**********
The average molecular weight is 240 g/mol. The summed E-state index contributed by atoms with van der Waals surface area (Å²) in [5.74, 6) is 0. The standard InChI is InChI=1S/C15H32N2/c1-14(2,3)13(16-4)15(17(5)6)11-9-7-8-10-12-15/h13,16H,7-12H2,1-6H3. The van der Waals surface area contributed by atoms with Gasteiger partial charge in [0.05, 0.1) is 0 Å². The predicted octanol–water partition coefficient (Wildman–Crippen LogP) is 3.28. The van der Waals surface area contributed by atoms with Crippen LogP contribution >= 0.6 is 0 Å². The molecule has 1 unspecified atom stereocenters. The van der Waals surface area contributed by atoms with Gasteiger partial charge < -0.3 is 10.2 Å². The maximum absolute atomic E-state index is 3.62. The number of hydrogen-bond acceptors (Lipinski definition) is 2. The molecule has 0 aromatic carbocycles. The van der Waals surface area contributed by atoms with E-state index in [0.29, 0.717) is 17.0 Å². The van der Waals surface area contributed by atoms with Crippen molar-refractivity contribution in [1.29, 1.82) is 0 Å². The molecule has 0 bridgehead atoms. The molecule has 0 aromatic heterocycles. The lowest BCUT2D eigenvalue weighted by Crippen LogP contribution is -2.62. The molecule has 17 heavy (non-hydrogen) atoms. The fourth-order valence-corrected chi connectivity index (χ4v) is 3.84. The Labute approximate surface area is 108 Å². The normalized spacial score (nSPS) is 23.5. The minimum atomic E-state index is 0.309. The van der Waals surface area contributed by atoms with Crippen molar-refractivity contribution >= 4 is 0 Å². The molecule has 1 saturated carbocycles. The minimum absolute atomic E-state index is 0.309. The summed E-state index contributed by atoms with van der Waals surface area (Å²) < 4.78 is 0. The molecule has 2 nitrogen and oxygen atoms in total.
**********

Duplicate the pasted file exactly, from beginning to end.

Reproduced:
The average molecular weight is 240 g/mol. The summed E-state index contributed by atoms with van der Waals surface area (Å²) in [5.74, 6) is 0. The standard InChI is InChI=1S/C15H32N2/c1-14(2,3)13(16-4)15(17(5)6)11-9-7-8-10-12-15/h13,16H,7-12H2,1-6H3. The van der Waals surface area contributed by atoms with Gasteiger partial charge in [0.05, 0.1) is 0 Å². The predicted octanol–water partition coefficient (Wildman–Crippen LogP) is 3.28. The van der Waals surface area contributed by atoms with Crippen LogP contribution >= 0.6 is 0 Å². The molecule has 1 unspecified atom stereocenters. The van der Waals surface area contributed by atoms with Gasteiger partial charge < -0.3 is 10.2 Å². The maximum absolute atomic E-state index is 3.62. The number of hydrogen-bond acceptors (Lipinski definition) is 2. The molecule has 0 aromatic carbocycles. The van der Waals surface area contributed by atoms with E-state index in [0.29, 0.717) is 17.0 Å². The van der Waals surface area contributed by atoms with Crippen molar-refractivity contribution in [1.29, 1.82) is 0 Å². The molecule has 0 bridgehead atoms. The molecule has 0 aromatic heterocycles. The lowest BCUT2D eigenvalue weighted by Crippen LogP contribution is -2.62. The molecule has 17 heavy (non-hydrogen) atoms. The fourth-order valence-corrected chi connectivity index (χ4v) is 3.84. The Labute approximate surface area is 108 Å². The normalized spacial score (nSPS) is 23.5. The minimum atomic E-state index is 0.309. The van der Waals surface area contributed by atoms with Crippen molar-refractivity contribution >= 4 is 0 Å². The molecule has 1 saturated carbocycles. The minimum absolute atomic E-state index is 0.309. The summed E-state index contributed by atoms with van der Waals surface area (Å²) < 4.78 is 0. The molecule has 2 nitrogen and oxygen atoms in total.